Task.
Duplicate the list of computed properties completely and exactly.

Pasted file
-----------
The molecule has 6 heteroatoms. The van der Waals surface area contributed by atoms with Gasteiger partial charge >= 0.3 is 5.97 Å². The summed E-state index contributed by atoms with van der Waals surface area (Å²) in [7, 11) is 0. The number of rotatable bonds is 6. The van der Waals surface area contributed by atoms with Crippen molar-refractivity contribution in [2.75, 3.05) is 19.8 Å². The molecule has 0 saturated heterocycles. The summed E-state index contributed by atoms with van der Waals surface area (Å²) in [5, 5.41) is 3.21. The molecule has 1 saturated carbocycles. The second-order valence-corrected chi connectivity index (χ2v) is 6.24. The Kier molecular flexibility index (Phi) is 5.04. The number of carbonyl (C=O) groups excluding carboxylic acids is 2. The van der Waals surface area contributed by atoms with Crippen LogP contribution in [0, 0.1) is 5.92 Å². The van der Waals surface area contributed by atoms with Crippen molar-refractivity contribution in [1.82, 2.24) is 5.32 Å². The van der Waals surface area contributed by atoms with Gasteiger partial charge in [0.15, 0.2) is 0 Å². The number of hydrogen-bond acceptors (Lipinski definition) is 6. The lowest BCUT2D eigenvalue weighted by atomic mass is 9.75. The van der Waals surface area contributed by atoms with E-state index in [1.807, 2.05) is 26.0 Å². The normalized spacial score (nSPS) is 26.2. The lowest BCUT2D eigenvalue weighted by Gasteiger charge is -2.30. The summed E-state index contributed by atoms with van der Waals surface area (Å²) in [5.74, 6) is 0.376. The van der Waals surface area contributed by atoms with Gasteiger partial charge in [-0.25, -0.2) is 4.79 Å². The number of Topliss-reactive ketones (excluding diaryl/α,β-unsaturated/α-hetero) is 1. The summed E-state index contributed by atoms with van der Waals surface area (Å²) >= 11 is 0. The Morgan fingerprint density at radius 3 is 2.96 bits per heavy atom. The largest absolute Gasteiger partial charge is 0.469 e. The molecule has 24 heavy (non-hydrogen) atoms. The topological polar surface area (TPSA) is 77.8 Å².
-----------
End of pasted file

The molecule has 6 heteroatoms. The van der Waals surface area contributed by atoms with Gasteiger partial charge >= 0.3 is 5.97 Å². The summed E-state index contributed by atoms with van der Waals surface area (Å²) in [7, 11) is 0. The number of rotatable bonds is 6. The van der Waals surface area contributed by atoms with Crippen molar-refractivity contribution in [2.75, 3.05) is 19.8 Å². The molecule has 0 saturated heterocycles. The summed E-state index contributed by atoms with van der Waals surface area (Å²) in [5, 5.41) is 3.21. The molecule has 1 saturated carbocycles. The second-order valence-corrected chi connectivity index (χ2v) is 6.24. The Kier molecular flexibility index (Phi) is 5.04. The number of carbonyl (C=O) groups excluding carboxylic acids is 2. The van der Waals surface area contributed by atoms with Crippen LogP contribution in [0, 0.1) is 5.92 Å². The van der Waals surface area contributed by atoms with Crippen molar-refractivity contribution in [1.82, 2.24) is 5.32 Å². The van der Waals surface area contributed by atoms with Gasteiger partial charge in [0.15, 0.2) is 0 Å². The number of hydrogen-bond acceptors (Lipinski definition) is 6. The lowest BCUT2D eigenvalue weighted by atomic mass is 9.75. The van der Waals surface area contributed by atoms with E-state index in [1.807, 2.05) is 26.0 Å². The normalized spacial score (nSPS) is 26.2. The lowest BCUT2D eigenvalue weighted by Gasteiger charge is -2.30. The summed E-state index contributed by atoms with van der Waals surface area (Å²) in [5.74, 6) is 0.376. The van der Waals surface area contributed by atoms with Gasteiger partial charge in [-0.25, -0.2) is 4.79 Å². The number of Topliss-reactive ketones (excluding diaryl/α,β-unsaturated/α-hetero) is 1. The summed E-state index contributed by atoms with van der Waals surface area (Å²) >= 11 is 0. The Morgan fingerprint density at radius 3 is 2.96 bits per heavy atom. The largest absolute Gasteiger partial charge is 0.469 e. The molecule has 24 heavy (non-hydrogen) atoms. The topological polar surface area (TPSA) is 77.8 Å².